Libraries - Cook Memorial Library Garfield

Sunlight illuminates a cardboard cutout of Garfield at Cook Memorial Library, La Grande, on the afternoon of Tuesday, April 20, 2021. The library announced it is offering nonresident memberships beginning May 1 that provide full access to all library services.

LA GRANDE — La Grande’s Cook Memorial Library has long offered basic library services to locals living outside La Grande. Starting May 1, nonresidents can purchase memberships that give them access to all of Cook Memorial’s services.

Library Director Kip Roberson explained Cook Memorial Library is making the move to distinguish between who lives inside the city limits of La Grande and who does not.

Residents of La Grande on a per capita basis spend approximately $50 annually in taxes to support library services, Roberson said, so they receive the full slate of what the library has to offer.

That covers basic library services — borrowing books, magazines and DVDs, attending programs and events, using the public access computers and borrowing e-books and e-audiobooks through Library2Go — as well as enhanced services. Those include access to platforms to stream movies and TV shows, expanded access to e-books and e-audiobooks, online career assistance and borrowing museum passes, Wi-Fi hotspots and ChromeKits. Roberson said those streaming services cost the library quite a bit of money each year.

Roberson said some people think of Cook Memorial as the county library, but it is not. Libraries in Baker and Umatilla counties, for example, receive their funding through a library district, and anyone living within the district can receive all the benefits of those libraries. But the Cook Memorial Library is a function of the city of La Grande.

Basic services have been available to library members who live outside the city limits because Union County pays $40,000 a year to La Grande so county residents can enjoy basic library services.

“They give us that funding to offset the cost of those services,” Roberson said. “No matter where you live, you can come to a story time, you can come to use a computer.”

The more extensive services have not been available to nonresidents of La Grande because they don’t pay the taxes that support those services. Starting May 1, however, nonresidents can purchase memberships to gain the full array of services. All-access, nonresident memberships break down as follows:

• $20 for one month and a limit of borrowing 12 items at a time

• $30 for six months

• $50 for 12 months

• $100 for 12 months for two or more household members at the same address

Implementing the change means the library had to clean up its patron database.

Union County’s population is about 27,000, but the database at the Cook Memorial Library said there were about 21,000 members with library cards. Roberson said there is no way the library was providing service to such a large chunk of the county’s population.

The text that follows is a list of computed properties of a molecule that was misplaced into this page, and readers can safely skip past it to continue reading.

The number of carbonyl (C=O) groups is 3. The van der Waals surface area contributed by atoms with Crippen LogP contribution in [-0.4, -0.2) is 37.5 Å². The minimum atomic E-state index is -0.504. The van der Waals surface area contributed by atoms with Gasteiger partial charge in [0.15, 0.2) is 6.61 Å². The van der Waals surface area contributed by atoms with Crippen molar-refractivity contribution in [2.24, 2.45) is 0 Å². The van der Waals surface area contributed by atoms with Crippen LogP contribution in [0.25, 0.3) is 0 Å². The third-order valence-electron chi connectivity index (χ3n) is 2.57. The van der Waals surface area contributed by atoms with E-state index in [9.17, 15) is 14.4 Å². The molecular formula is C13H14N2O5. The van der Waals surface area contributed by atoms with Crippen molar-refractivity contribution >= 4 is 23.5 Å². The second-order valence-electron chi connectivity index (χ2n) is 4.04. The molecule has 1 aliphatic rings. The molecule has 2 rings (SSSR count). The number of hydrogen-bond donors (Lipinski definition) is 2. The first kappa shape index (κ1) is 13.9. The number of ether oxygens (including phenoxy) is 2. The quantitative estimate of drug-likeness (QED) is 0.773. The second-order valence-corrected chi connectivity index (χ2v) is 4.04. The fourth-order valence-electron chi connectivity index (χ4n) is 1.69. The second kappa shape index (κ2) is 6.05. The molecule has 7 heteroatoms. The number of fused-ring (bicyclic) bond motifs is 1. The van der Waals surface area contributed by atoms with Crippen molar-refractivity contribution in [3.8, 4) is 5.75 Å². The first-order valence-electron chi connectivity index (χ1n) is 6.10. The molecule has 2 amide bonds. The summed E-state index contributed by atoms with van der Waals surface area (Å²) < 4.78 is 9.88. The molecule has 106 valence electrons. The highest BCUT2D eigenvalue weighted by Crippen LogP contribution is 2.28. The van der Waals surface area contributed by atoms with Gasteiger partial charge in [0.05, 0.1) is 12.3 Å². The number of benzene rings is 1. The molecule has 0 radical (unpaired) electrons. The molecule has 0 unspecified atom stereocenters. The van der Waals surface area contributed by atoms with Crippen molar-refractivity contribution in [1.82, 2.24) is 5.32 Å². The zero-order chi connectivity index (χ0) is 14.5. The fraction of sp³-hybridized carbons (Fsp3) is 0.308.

“We have had the system for over 10 years and they brought over all the records from the previous system. We have records that are old in there,” he said.

The database contains names of people who no longer live in the county, he said, such as former students at Eastern Oregon University who have departed. Keeping all those records also costs the library money.

Roberson said initially it looked like cleaning up the files would mean canceling every membership Cook Memorial had and asking everyone to rejoin. But Cook Memorial is among the 77 libraries in 15 counties of Eastern and Central Oregon that make up the Sage Library System, which also tracks library patrons. Data in the Sage system, he said, showed Cook Memorial had 9,532 active patrons as of the end of June 2020.

The number of local residents with a library card is an important statistic for libraries, Roberson said, because that number can affect funding, especially when seeking grants. Out of the library’s patrons, he said, almost 2,300 were not residents of La Grande. And those are the memberships that people have to renew.

“We spared our local patrons any pain,” he said. “Unfortunately, there’s some pain for the others.”

La Grande residents who are library members will not see changes to their library membership, but they will have to verify contact information. And some could have to renew their card sooner than the three-year expiration date.

Cook Memorial Library card holders living within the city limits of Elgin, North Powder or Union will have to apply for a new library card from their home library because their old La Grande library card no longer will be valid. They will be able to use the new card at Cook Memorial for basic services there.

The most notable membership change will be for residents of Union County who live in communities without a public library: Island City, Cove, Imbler, Summerville and all the unincorporated areas. Anyone there with an existing account will need to convert the membership to a nonresident account, which includes a new library card and barcode number and will give them access to the library’s basic services at no cost to themselves.

Roberson, though, recommends upgrading. He said he knows of other libraries that charge more for what Cook Memorial provides, and the $50 nonresident 12-month membership is a solid deal for all the extra services it covers.

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